TG1.1 TG1.2 TG1.3 TG1.4 TG1.5
What Is a Computer System? The Evolution of Computer Hardware Types of Computers The Microprocessor and Primary Storage Input/Output Devices
Technology Guide 1 Hardware
TG1.1What Is a Computer System?
Computer hardware is composed of the following components: central processing unit (CPU), input devices, output devices, primary storage, secondary storage, and communication devices. (These devices are described in Technology Guide 4.) Each of the hardware components plays an important role in computing. The input devices accept data and instructions and convert themto a form that the computer can understand. The output devices present data in a form people can understand. The CPU manipulates the data and controls the tasks done by the other components. The primary storage (internal storage) temporarily stores data and program instructions during processing. It also stores intermediate results of the processing. The secondary storage (external) stores dataand programs for future use. Finally, the communication devices provide for the flow of data from external computer networks (e.g., Internet, intranets) to the CPU, and from the CPU to computer networks. A schematic view of a computer system is shown in Figure TG1.1.
REPRESENTING DATA, PICTURES, TIME, AND SIZE IN A COMPUTER
ASCII. Today’s computers are based on integrated circuits (chips), eachof which includes millions of subminiature transistors that are interconnected on a small (less than l-inch-square) chip area. Each transistor can be in either an “on” or an “off” position. The “on-off” states of the transistors are used to establish a binary 1 or 0 for storing one binary digit, or bit. A sufﬁcient number of bits to represent speciﬁc characters—letters, numbers, and specialsymbols—is known as a byte, usually 8 bits. Because a bit has only two states, 0 or 1, the bits comprising a byte can represent any of 28, or 256, unique characters. Which character is represented depends upon the bit combination or coding scheme used. The two most commonly used coding schemes are ASCII (American National Standard Code for Information Interchange), pronounced “ask-ee,” and EBCDIC(Extended Binary Coded Decimal Interchange Code), pronounced “ebsa-dick.” EBCDIC was developed by IBM and is used primarily on large, mainframe computers. ASCII has emerged as the standard coding scheme for microcomputers. These coding schemes, and the characters they present, are shown in Figure TG1.2. In addition to characters, it is possible to represent commonly agreed-upon symbols in a binary code.For example, the plus sign (+) is 00101011 in ASCII. The 256 characters and symbols that are represented by ASCII and EBCDIC codes are sufﬁcient for English and Western European languages but are not large enough for Asian and other languages that use different alphabets. Unicode is a 16bit code that has the capacity to represent more than 65,000 characters and symbols.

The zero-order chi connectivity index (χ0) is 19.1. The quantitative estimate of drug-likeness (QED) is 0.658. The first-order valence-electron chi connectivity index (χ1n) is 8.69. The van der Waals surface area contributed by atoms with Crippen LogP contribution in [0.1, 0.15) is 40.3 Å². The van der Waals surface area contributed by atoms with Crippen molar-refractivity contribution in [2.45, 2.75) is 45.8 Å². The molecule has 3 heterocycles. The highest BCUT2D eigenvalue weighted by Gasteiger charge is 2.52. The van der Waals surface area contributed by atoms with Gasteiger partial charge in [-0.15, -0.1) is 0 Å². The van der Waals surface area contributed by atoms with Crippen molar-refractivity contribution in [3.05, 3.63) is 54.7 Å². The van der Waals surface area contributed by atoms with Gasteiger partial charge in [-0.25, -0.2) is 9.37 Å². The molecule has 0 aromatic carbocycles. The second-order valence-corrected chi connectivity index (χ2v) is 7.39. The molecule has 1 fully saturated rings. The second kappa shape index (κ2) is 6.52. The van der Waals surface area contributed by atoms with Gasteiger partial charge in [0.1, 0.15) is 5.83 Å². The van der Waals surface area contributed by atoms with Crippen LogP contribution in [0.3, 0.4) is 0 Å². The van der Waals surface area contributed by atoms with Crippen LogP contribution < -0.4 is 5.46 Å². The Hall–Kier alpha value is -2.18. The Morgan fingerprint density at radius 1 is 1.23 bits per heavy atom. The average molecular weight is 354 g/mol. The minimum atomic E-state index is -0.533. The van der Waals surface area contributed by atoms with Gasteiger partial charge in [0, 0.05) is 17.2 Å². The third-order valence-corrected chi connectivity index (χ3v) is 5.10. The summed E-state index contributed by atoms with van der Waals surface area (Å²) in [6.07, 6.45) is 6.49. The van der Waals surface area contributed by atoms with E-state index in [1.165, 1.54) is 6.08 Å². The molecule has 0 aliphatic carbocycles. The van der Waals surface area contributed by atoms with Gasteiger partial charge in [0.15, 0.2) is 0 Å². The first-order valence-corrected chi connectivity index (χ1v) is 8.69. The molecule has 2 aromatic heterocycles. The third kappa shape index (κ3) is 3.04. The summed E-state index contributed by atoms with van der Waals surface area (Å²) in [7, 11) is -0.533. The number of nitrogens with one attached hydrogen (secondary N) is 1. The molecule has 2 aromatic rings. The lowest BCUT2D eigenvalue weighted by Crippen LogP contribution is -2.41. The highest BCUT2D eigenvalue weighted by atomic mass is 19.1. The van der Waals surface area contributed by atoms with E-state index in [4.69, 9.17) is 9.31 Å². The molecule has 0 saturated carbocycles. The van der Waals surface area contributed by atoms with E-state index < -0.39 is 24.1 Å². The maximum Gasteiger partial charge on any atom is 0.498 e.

Output Devices InputDevices Bus Mouse Central Processing Unit Control Unit Arithmetic-Logic Unit Bus
Communication Devices Bus
Figure TG1.1 The components of computer hardware. A “bus” is a connecting channel.
TG1.1 What Is a Computer System?
Character A B C D E F G H I J K LM N O P Q R EBCDIC Code 11000001 11000010 11000011 11000100 11000101 11000110 11000111 11001000 11001001 11010001 11010010 11010011 11010100 11010101 11010110 11010111 11011000 11011001 ASCII Code 10100001 10100010 10100011 10100100 10100101 10100110 10100111 10101000 10101001 10101010 10101011 10101100 10101101 10101110 10101111 10110000 10110001 10110010 Character S T U V W X Y Z 0 1 2 3 4 5 6...